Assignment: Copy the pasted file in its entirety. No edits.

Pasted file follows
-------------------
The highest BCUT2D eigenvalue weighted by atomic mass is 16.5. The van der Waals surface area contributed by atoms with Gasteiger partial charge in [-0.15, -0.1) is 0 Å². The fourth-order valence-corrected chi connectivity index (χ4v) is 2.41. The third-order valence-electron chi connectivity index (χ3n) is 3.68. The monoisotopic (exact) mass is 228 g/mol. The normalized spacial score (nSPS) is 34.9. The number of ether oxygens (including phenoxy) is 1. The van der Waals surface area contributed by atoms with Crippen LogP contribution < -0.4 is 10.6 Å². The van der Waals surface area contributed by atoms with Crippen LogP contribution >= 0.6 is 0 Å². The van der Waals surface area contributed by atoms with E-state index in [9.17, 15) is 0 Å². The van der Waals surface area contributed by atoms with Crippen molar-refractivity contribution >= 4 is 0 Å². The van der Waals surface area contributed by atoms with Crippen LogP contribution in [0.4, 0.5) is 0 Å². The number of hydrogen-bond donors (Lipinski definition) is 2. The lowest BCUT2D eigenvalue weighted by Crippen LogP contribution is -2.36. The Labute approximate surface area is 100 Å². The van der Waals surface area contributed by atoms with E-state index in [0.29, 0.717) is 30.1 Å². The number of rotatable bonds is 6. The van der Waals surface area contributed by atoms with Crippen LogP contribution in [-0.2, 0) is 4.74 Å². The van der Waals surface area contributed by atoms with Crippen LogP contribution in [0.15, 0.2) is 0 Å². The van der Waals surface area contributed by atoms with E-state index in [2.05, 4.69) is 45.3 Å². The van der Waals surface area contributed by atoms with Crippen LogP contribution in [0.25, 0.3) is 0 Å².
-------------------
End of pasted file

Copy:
The highest BCUT2D eigenvalue weighted by atomic mass is 16.5. The van der Waals surface area contributed by atoms with Gasteiger partial charge in [-0.15, -0.1) is 0 Å². The fourth-order valence-corrected chi connectivity index (χ4v) is 2.41. The third-order valence-electron chi connectivity index (χ3n) is 3.68. The monoisotopic (exact) mass is 228 g/mol. The normalized spacial score (nSPS) is 34.9. The number of ether oxygens (including phenoxy) is 1. The van der Waals surface area contributed by atoms with Crippen LogP contribution < -0.4 is 10.6 Å². The van der Waals surface area contributed by atoms with Crippen LogP contribution >= 0.6 is 0 Å². The van der Waals surface area contributed by atoms with E-state index in [9.17, 15) is 0 Å². The van der Waals surface area contributed by atoms with Crippen molar-refractivity contribution >= 4 is 0 Å². The van der Waals surface area contributed by atoms with Crippen LogP contribution in [0.4, 0.5) is 0 Å². The number of hydrogen-bond donors (Lipinski definition) is 2. The lowest BCUT2D eigenvalue weighted by Crippen LogP contribution is -2.36. The Labute approximate surface area is 100 Å². The van der Waals surface area contributed by atoms with E-state index in [0.29, 0.717) is 30.1 Å². The number of rotatable bonds is 6. The van der Waals surface area contributed by atoms with Crippen LogP contribution in [-0.2, 0) is 4.74 Å². The van der Waals surface area contributed by atoms with Crippen LogP contribution in [0.15, 0.2) is 0 Å². The van der Waals surface area contributed by atoms with E-state index in [2.05, 4.69) is 45.3 Å². The van der Waals surface area contributed by atoms with Crippen LogP contribution in [0.25, 0.3) is 0 Å².